Getting back to Hidden Figures, though, one of the earliest “computers,” as these women of astronomy were known, was Henrietta Leavitt. Given what was considered the boring and onerous task of studying a class of stars known as Cepheid variables, she actually discovered something very important.

The length of time it takes a Cepheid to go through its brightest to darkest sequence is directly proportional to its luminosity. This means that if know the timing of that sequence, you know how bright the star is. Once you know that, you can look at how bright it appears to be from Earth and, ta-da! Using very basic laws of optics, you can then determine how far away the star is.

It’s for this reason that Cepheids are known as a “standard candle.” They are the yardsticks of the universe that allow us to measure the unmeasurable. And her boss at the time took all the credit, so I’m not even going to mention his name.

And this is why we have The Leavitt Constant and the Leavitt Telescope today.

No, just kidding. Her (male) boss, who shall still remain nameless here because, “Shame, shame,” took all of the credit for work he didn’t do, and then some dude named Edwin Hubble took that work and used to to figure out how far away various stars actually were, and so determined that the universe was A) oh so very big,  and B) expanding. He got a constant and telescope named after him. Ms. Leavitt… not so much.

There are way too many examples of women as scientific discovers being erased, with the credit being given to men, and in every scientific field. You probably wouldn’t be on the internet reading this now if no one had ever come up with the founding concepts of computer programming, aka “how to teach machines to calculate stuff for us.”

For that, you’d have to look to a woman who was basically the daughter of the David Bowie of her era, although he wasn’t a very dutiful dad. He would be Lord Byron. She would be Ada Lovelace, who was pretty much the first coder ever — and this was back in the days when computers were strictly analog, in the form of Charles Babbage’s difference and analytical engines.

The former was pretty much just an adding machine, and literally one that could only do that. So, for example, if you gave it the problem “What is two times 27,” it would find the solution by just starting with two, and then adding two to it 26 times.

The latter analytical engine was much more like a computer, with complex programming. Based on the French Jacquard loom concept, which used punched cards to control weaving, it truly mimicked all of the common parts of a modern computer as well as programming logic.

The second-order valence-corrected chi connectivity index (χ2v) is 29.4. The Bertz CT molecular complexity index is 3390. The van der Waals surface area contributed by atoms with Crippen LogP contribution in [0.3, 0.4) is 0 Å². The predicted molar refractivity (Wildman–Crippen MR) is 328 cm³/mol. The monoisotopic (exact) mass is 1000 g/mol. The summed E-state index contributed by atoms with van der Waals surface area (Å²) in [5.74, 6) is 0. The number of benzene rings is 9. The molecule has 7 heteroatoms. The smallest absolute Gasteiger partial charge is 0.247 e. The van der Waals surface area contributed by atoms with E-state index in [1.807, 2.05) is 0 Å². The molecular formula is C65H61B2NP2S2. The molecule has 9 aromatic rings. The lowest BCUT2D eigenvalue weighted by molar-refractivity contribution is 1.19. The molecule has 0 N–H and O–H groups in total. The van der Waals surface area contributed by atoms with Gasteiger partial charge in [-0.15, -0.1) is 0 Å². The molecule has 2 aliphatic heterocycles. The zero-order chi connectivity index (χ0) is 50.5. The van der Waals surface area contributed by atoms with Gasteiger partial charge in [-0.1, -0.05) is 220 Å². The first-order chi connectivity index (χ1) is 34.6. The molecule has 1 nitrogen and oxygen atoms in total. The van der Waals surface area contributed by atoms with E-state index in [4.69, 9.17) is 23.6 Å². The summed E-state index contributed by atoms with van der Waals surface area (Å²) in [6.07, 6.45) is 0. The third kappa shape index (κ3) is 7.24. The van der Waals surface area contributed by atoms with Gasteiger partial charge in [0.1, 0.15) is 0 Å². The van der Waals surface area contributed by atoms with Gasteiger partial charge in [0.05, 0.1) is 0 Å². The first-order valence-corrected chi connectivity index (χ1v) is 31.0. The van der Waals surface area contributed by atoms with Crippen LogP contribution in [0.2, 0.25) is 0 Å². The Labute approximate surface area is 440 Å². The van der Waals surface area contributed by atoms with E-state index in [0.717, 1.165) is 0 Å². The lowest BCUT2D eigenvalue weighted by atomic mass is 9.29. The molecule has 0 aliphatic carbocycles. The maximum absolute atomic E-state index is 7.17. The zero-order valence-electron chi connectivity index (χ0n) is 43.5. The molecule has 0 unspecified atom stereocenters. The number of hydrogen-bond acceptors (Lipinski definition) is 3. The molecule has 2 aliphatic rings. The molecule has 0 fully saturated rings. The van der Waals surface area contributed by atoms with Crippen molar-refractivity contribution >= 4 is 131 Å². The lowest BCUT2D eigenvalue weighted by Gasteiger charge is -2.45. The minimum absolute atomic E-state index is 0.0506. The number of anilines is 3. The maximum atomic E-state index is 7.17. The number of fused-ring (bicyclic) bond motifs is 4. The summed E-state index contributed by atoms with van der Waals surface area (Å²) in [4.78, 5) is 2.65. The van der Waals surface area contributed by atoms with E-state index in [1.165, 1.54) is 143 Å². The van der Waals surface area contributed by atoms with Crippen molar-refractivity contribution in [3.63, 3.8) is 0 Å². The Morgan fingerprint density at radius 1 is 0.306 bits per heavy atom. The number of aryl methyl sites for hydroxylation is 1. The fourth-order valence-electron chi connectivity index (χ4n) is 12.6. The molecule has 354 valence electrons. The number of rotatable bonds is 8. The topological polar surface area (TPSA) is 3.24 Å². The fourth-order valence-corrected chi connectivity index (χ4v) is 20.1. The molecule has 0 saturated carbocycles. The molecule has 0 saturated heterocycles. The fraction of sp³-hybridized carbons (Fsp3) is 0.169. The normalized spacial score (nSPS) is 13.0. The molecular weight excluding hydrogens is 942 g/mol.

Basically, a computer does what it does by working with data in various places. There’s the slot through which you enter the data; the spot that holds the working data; the one that will pull bits out of that info, do operations on it, and put it back in other slots with the working data; and the place where it winds up, which is the user-readable output.

The analytical engine could also do all four math operations: addition, subtraction, multiplication, and division.

An analog version of this would be a clerk in a hotel lobby with a bunch of pigeonhole mail boxes behind, some with mail, some not. Guests come to the desk and ask (input), “Any mail for me?” The clerk goes to the boxes, finds the right one based on input (guest room number, most likely), then looks at the box (quaintly called PEEK in programming terms).

If the box is empty (IF(MAIL)=FALSE), the Clerk returns the answer “No.” But if it’s not empty (IF(MAIL)=TRUE), the clerk retrieves that data and gives it to the guest. Of course, the guest is picky, so tells the Clerk, “No junk mail and no bills.”

So, before handing it over, the Clerk goes through every piece, rejecting that above (IF(OR(“Junk”,”Bill”),FALSE,TRUE), while everything else is kept by the same formula. The rejected data is tossed in the recycle bin, while the rest is given to the guest — output..

Repeat the process for every guest who comes to ask.

Now, Babbage was great at creating the hardware and figuring out all of that stuff. But when it came to the software, he couldn’t quite get it, and this is where Ada Lovelace came in. She created the algorithms that made the magic happen — and then was forgotten.

By the way, Bruce Sterling and William Gibson have a wonderfully steampunk alternate history novel that revolves around the idea that Babbage and Lovelace basically launched the home computer revolution a couple of centuries early, and with the British computer industry basically becoming the PC to France’s Mac. It’s worth a read.

Three final quick examples: Nettie Maria Stevens discovered the concept of biological sex being passed through chromosomes long before anyone else; it was Lise Meitner, not Otto Hahn, who discovered nuclear fission; and, in the ultimate erasure, it was Rosalind Franklin, and neither Watson nor Crick, who determined the double helix structure of DNA.